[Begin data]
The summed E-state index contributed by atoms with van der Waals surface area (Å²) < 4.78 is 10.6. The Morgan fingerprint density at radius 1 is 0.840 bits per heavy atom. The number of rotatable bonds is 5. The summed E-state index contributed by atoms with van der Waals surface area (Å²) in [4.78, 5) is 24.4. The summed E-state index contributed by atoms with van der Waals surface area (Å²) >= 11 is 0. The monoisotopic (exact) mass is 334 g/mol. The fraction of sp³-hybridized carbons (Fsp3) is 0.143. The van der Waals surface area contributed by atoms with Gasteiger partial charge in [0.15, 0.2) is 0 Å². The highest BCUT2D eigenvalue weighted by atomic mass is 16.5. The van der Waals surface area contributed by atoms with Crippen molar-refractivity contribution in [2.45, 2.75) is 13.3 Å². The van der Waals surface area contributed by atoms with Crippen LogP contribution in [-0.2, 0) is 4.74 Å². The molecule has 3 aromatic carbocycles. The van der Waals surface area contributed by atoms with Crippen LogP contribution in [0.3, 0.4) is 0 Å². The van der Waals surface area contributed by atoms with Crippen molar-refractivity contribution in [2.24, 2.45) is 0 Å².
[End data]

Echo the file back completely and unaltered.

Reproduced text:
The summed E-state index contributed by atoms with van der Waals surface area (Å²) < 4.78 is 10.6. The Morgan fingerprint density at radius 1 is 0.840 bits per heavy atom. The number of rotatable bonds is 5. The summed E-state index contributed by atoms with van der Waals surface area (Å²) in [4.78, 5) is 24.4. The summed E-state index contributed by atoms with van der Waals surface area (Å²) >= 11 is 0. The monoisotopic (exact) mass is 334 g/mol. The fraction of sp³-hybridized carbons (Fsp3) is 0.143. The van der Waals surface area contributed by atoms with Gasteiger partial charge in [0.15, 0.2) is 0 Å². The highest BCUT2D eigenvalue weighted by atomic mass is 16.5. The van der Waals surface area contributed by atoms with Crippen molar-refractivity contribution in [2.45, 2.75) is 13.3 Å². The van der Waals surface area contributed by atoms with Crippen LogP contribution in [-0.2, 0) is 4.74 Å². The molecule has 3 aromatic carbocycles. The van der Waals surface area contributed by atoms with Crippen LogP contribution in [0.3, 0.4) is 0 Å². The van der Waals surface area contributed by atoms with Crippen molar-refractivity contribution in [2.24, 2.45) is 0 Å².